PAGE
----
Wednesday, December 14, 2011

Gooey Overnight Sticky Buns

I'm happy to report the tree is still standing.  It's even straight I think.  Of course, I didn't realize it was leaning before, so maybe I'm not the best judge.

So...I ran 30 minutes today.  For most of you, that's probably not a huge deal.  But for me, it's a mega-huge deal.  I'm not sure I've ever run 30 minutes in my life.  That's not to say I've never exercised more than 30 minutes in my life.  I used to do Zumba for an hour on the reg.  But running and enjoying it always eluded me.  I've been following the Couch to 5k plan loosely, and today I finally did 30 minutes!

In honor of that achievement, I give you these sticky buns.

These...are the ultimate.  Think: Sticky, sweet, and slightly salted caramel sauce with a generous helping of chopped pecans enveloping a soft yeast dough filled with brown sugar and cinnamon.  Get the party started.
For the dough: Sugar, vanilla extract, yeast, all-purpose flour, milk, salt, half-and-half, egg, and butter.
Firstly for the dough, we want to dissolve the yeast in warm water.  Not too hot, not too cool.  I microwaved the water for 20 seconds, which was perfect.
After 5 or 10 minutes, it looks like this!  Foamy and yeasty smelling.  Heaven.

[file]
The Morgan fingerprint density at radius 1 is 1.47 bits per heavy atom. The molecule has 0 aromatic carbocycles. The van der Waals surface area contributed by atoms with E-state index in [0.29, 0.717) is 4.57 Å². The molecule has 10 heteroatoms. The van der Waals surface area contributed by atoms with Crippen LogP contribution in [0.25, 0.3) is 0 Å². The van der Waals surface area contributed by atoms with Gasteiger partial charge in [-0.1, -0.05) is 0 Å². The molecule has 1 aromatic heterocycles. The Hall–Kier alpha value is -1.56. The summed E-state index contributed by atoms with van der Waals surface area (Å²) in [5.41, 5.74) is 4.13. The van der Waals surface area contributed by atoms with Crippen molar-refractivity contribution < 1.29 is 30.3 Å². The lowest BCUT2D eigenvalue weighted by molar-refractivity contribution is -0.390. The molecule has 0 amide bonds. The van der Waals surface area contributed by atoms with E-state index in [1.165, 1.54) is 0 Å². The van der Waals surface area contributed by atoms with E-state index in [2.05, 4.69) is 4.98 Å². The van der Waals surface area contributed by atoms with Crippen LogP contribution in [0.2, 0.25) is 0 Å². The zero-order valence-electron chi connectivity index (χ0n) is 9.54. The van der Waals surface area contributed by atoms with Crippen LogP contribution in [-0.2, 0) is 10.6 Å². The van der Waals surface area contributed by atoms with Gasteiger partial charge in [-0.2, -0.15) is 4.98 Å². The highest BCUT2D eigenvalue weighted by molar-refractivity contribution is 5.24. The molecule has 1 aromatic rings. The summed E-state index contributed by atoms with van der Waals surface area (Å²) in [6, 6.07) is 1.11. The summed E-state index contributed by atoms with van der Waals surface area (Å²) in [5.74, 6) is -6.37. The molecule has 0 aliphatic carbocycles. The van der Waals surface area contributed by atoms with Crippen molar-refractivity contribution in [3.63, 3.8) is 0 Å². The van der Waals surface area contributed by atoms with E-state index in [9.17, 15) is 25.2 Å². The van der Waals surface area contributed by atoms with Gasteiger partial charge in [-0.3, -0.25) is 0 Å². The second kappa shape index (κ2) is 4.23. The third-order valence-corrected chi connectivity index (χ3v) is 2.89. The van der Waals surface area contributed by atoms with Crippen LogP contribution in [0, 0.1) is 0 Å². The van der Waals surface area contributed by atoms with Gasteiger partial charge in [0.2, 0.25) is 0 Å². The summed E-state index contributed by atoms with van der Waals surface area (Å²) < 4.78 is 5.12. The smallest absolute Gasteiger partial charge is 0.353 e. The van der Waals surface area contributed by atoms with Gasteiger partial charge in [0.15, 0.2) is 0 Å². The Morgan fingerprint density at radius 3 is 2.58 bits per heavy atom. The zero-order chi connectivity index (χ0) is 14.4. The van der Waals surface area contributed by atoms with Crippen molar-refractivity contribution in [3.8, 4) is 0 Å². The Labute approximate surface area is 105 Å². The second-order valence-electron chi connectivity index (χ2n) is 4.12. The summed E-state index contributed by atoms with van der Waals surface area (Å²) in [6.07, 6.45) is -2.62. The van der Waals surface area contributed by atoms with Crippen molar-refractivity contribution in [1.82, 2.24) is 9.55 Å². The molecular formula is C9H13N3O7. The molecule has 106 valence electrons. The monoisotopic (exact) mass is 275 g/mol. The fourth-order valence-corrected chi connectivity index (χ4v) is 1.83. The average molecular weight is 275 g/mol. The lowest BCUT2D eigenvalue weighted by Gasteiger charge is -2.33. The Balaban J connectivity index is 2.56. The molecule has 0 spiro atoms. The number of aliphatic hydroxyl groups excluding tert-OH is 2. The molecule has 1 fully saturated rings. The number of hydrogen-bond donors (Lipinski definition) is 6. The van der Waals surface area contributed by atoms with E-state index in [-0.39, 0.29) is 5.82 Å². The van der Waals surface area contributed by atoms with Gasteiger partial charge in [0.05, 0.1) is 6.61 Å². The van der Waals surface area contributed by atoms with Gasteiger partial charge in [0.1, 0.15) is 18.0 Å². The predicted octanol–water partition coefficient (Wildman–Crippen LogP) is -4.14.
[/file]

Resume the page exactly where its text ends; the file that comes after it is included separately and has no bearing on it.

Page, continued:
The milk and half-and-half take a nice jacuzzi bath together.  Wait, is that weird?  Let's just say they heat up in a small saucepan.  That's way more normal.  Heat them just short of boiling, where the edges have little bubbles but aren't going full force.
Let the milk cool and add it to the egg, butter, which has been melted, salt and sugar.
Oh and let's toss it some vanilla extract for a hint of flavor.
Now it's time for 2 cups of flour.
Mix it until it's smooth.  It'll be quite sticky because we don't have all the flour in quite yet.  Um, I kind of like taking pictures of the dough sticking to the paddle.  I know the dough looks yellower in the bottom picture, but it's just a change in angle and the way the light hits it.  Crazy, no?
Add the yeast mixture and give it a 3-second stir.
The rest of the flour yields a slightly sticky, totally awesome dough.

Turn it out on a lightly floured surface and knead 5-10 minutes.  It shouldn't give you much trouble.  If it does, you need a little more flour.  It'll become smooth with a little work.
Lightly oil a bowl and roll the dough ball in it so that everything is nice and lubricated.  I used the same bowl I mixed in because I think it's silly to use another bowl.
Cover with a cloth, preferably one featuring a Santa hatted kitten in a stocking.  It makes it taste better, promise.  Let the dough double in size in a warm spot, usually 1 to 1-1/2 hours.  Don't peek!  Dough doesn't need to be checked on.
I think now is a totally good time to work on the sticky topping.  Firstly, chop some pecans.  Or buy them already chopped.  That's way easier.
For the caramel: heavy cream, butter, sugar, vanilla extract, and flaky sea salt.  Ignore the brown sugar creepin' in the background.  It just wants in on the fun.  This is the step that requires the most attentiveness.  Caramel needs to be watched like a hawk.  Burnt caramel is bad caramel.  But we're making good caramel, so no worries.
Sugar and water go into a larger saucepan.  Now is not the time for tiny.  We need tall sides for the violent bubbling later.  Don't worry, I got this, bro! (Famous last words).  Set it to medium-high heat.